Thursday, 27 April, 2017

Frog excretes mucus that fights flu

South Indian frog Hydrophylax bahuvistara.    
   Image by Sanil George and Jessica Shartouny South Indian frog Hydrophylax bahuvistara. Image by Sanil George and Jessica Shartouny
Melissa Porter | 19 April, 2017, 00:29

Researchers from the Rajiv Gandhi Center for Biotechnology in Kerala, India, had been isolating peptides from the slime of local frogs. Researchers suspected it had evolved some form of anti-viral compound, so they took some of the frog's slime and found a peptide they're calling urumin.

In the study, now published in the journal Immunity, scientists investigated molecules known as "host defence peptides" produced in the mucus on the skin of the South Indian frog, showing that they could kill influenza A.

In the tests, urumin delivered through the nose protected unvaccinated mice from lethal doses of flu viruses.

Hydrophylax bahuvistaraa frog superimposed on a green background with the shapes of flu viruses in lighter green. A team, led by Joshy Jacob from Emory University, made a decision to screen 32 of these peptides against an influenza A strain. In the beginning, I thought that when you do drug discovery, you have to go through thousands of drug candidates, even a million, before you get one or two hits.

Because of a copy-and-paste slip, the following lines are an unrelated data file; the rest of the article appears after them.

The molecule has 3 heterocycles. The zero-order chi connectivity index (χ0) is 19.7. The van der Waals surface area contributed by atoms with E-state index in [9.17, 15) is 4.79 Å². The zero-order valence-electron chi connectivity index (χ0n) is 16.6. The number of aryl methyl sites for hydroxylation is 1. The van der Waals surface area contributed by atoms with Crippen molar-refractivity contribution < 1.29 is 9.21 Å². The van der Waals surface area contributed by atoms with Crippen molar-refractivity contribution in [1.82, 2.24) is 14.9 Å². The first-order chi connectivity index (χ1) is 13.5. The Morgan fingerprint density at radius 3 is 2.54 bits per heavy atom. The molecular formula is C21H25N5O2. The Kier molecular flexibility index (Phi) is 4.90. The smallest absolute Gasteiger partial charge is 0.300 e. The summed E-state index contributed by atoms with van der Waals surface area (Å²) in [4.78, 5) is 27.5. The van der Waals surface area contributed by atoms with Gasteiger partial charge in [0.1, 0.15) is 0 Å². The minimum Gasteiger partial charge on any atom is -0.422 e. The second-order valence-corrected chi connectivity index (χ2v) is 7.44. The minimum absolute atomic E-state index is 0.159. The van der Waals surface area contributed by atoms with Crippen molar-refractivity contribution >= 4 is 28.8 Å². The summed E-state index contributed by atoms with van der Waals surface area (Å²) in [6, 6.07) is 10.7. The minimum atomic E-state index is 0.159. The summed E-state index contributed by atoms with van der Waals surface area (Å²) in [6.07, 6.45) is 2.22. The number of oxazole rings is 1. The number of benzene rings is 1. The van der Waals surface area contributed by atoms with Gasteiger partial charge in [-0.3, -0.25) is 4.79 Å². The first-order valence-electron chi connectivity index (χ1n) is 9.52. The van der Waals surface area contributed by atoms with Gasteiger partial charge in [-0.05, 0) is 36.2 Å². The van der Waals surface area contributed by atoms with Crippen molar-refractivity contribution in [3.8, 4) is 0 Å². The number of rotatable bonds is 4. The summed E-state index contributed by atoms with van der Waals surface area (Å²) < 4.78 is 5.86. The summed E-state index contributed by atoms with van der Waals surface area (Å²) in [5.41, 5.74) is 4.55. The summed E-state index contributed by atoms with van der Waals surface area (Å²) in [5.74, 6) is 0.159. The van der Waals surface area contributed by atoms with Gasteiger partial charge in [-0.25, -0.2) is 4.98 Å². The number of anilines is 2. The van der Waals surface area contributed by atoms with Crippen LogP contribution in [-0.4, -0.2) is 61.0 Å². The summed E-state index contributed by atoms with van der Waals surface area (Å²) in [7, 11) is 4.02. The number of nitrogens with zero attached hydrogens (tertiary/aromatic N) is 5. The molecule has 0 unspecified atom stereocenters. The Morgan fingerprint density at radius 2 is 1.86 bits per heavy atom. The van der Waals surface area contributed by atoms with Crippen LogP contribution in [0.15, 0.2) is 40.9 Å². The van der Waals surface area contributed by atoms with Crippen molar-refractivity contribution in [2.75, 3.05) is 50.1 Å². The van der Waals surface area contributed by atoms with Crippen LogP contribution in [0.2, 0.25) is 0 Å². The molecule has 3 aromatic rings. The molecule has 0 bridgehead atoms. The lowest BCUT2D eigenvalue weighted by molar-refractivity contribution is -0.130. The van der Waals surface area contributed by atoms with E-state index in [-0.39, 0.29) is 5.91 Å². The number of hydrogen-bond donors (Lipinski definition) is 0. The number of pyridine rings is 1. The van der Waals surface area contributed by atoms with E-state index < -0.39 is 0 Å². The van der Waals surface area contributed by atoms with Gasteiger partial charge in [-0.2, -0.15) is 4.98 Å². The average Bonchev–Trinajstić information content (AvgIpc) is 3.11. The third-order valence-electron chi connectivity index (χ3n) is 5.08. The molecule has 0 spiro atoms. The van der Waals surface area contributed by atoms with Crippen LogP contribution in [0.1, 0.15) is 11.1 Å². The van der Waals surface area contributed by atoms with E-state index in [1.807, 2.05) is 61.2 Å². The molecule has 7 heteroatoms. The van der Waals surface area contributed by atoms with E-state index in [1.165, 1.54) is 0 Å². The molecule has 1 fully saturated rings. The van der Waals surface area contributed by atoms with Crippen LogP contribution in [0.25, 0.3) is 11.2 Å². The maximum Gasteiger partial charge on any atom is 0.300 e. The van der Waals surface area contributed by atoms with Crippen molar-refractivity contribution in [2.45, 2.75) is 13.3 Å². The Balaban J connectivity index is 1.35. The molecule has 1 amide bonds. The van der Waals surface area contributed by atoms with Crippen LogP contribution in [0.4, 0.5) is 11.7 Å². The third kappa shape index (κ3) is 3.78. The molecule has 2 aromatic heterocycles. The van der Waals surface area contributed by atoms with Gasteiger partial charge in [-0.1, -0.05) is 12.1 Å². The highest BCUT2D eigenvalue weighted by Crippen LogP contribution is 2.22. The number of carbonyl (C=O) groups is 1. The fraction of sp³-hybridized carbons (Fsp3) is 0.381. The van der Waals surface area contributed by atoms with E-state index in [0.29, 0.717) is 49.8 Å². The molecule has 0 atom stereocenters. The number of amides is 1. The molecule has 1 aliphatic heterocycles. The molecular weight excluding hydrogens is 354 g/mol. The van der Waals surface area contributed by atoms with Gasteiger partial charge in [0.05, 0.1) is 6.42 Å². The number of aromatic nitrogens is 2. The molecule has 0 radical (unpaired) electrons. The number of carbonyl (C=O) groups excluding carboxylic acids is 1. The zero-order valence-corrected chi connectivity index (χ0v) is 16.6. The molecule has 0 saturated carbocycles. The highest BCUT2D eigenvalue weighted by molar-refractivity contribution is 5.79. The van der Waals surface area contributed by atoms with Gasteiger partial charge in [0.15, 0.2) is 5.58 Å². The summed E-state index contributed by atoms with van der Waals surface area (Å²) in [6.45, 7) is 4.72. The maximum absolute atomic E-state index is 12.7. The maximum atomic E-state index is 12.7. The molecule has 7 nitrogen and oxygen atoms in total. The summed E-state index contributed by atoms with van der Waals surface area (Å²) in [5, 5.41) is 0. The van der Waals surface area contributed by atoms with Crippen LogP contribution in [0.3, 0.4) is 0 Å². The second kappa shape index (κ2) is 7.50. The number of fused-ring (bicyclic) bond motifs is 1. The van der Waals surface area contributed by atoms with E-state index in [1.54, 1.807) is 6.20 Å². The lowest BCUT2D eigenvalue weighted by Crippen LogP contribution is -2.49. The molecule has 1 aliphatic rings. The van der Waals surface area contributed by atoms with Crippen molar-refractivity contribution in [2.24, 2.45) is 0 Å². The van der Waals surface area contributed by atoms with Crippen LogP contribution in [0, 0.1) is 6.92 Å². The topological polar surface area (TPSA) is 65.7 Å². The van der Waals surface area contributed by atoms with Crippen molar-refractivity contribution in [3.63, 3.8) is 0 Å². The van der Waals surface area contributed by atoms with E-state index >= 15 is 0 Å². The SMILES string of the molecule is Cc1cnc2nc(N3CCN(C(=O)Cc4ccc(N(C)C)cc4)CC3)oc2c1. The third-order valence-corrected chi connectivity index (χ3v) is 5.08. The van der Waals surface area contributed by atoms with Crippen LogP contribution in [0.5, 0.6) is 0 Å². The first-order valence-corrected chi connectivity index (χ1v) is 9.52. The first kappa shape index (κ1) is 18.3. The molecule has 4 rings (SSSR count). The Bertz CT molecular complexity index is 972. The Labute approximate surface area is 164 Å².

It specifically targeted the H1 strain family which includes the swine flu sub-type that led to a major pandemic in 2009 and is now just another form of seasonal flu. In today's study, first scientists screened 32 frog peptides against various flu strains, and found that four of them could fight off the virus.

Instead, urumin appears to only disrupt the integrity of flu virus, as seen through electron microscopy.

Developing antimicrobial peptides into effective drugs has been a challenge in the past, partly because enzymes in the body can break them down. This specificity could be valuable because current anti-influenza drugs target other parts of the virus, Jacob says.

More research is needed to understand the way urumin works, but so far, the researchers have established that it targets a viral surface protein called hemagluttinin. "What this peptide does is it binds to the hemagglutinin and destabilizes the virus". In the lab, researchers isolated molecules from the secretion and tested them on human blood cells infected with various flu virus strains. "And then it kills the virus".